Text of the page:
A friend of mine recently posted a very insightful blog on her site, and with her permission, I’m duplicating some of it here….
The US Bureau of Labor Statistics reported that that in 2012 there were 9,134,000 women with children under the age of three. 6,334,000 of those women work and 2,595,000 of those women work 35 or more hours a week. These are my peeps, other full time working moms. What do these numbers tell me? They tell me that only 1/3 women with itty bitty kiddos work and that only 2/5 women with itty bitty kiddos who do work, work full time. What this also means is that I am squarely a minority. Being a minority doesn’t bother me per se and it isn’t necessarily a negative, but what it does mean is that social policy and culture in the US often does not cater to my needs (or desires, dreams or hopes for that matter).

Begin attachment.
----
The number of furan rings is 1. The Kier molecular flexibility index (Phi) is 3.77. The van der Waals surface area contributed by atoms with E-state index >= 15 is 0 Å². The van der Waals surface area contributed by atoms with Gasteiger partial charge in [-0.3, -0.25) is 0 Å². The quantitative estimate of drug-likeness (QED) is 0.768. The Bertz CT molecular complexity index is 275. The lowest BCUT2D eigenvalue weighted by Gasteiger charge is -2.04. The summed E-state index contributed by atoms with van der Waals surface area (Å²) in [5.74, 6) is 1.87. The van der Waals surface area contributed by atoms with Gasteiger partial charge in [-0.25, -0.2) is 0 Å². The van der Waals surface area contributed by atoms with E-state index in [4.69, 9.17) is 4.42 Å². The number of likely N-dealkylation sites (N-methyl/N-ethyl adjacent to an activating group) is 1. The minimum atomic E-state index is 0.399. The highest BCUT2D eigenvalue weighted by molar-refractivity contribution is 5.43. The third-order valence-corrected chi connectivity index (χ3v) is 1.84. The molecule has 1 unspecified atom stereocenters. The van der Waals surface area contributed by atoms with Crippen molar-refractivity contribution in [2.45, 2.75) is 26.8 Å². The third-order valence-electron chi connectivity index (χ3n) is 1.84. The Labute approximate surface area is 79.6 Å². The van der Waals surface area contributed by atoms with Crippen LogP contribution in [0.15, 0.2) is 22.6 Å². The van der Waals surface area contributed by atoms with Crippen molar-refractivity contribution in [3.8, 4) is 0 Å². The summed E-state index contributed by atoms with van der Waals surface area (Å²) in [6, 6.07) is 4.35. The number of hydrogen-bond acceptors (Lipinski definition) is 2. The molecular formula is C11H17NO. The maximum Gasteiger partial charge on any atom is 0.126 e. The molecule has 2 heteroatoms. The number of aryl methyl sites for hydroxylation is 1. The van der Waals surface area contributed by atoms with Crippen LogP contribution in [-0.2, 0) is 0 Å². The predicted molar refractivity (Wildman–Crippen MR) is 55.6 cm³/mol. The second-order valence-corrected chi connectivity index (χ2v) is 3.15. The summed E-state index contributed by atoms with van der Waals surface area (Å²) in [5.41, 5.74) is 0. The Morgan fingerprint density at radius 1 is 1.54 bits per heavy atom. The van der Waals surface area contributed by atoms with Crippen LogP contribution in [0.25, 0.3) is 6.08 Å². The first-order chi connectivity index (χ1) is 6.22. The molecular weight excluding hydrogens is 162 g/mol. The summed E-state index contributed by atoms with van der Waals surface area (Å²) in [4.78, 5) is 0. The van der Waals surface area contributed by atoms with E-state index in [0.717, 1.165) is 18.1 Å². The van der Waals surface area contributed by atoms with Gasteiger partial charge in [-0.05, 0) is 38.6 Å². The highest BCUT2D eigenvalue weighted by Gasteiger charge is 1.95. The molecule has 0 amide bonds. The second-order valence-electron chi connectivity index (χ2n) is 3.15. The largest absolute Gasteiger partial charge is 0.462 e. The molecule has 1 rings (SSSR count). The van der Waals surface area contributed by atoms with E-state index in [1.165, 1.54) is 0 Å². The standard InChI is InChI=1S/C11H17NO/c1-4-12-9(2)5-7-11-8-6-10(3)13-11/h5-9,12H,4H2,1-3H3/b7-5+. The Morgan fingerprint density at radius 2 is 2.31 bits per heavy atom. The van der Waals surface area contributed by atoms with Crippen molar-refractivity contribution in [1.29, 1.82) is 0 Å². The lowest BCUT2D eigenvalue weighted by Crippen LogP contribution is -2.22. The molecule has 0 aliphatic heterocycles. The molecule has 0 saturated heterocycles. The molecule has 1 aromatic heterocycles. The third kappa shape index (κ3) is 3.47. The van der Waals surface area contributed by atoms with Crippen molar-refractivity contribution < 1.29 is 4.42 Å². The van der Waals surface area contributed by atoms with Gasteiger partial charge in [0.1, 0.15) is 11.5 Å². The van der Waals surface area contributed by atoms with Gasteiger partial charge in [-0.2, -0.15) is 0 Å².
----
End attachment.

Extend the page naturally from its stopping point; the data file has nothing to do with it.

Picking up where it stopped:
Being a minority in this context feels lonely sometimes. Trying to navigate a world that feels like it is designed for non-working moms (people really) is frustrating. Juggling full time work with itty bitty people is HARD, and unless you do it yourself, you have NO CLUE just how HARD. 2/3 of moms get the luxury of more time with their babies that I do. 2/3 of moms don’t have to squish their life into a box built for non-working moms. I am reminded of this reality every time I try to sign [Brae/Sienna] up for preschool, music, swimming, visit a museum, go to the library, etc. Most preschools are designed around a 9-11:30 time frame, swim class is offered at 10am on Tuesday, music is offered at 1:15 on Wednesdays, mommy matinees are offered during the classic work day, story times at the library are the during the traditional work day, DMV, DEQ and SSA close at 5, doctor and dentist offices operate M-F, banks are only open 9-5 etc. Sure, there are a few evening and weekend options, which I try (and must for lack of other options) to take advantage of, and there are few preschools that have caught onto the fact some moms have to work BEFORE 9am, but the slots are limited, the facilities are limited, the opportunities are limited. I have to get in line with the other 2,595,000 full time working moms struggling with the same limitations. It is frustrating to always be subjected to wait lists, long lines, early enrollment deadlines, asking for favors, all because I work full time. No one really talks about these challenges when you are in graduate school, embarking on a profession. No one prepares women for the sacrifices they will have to make if they choose the daunting task of being a mom and a full time professional. I desperately hope that by the time my children begin to start and grow their families that our country will embrace social policy and cultural change in a family-centric direction. Countries, such as Sweden, that have gone through what I will call “mini revolutions” in this respect find people are happier, production increases, and divorce rates decrease. These seem like things ALL people can support (regardless of marital or child status), not just working moms.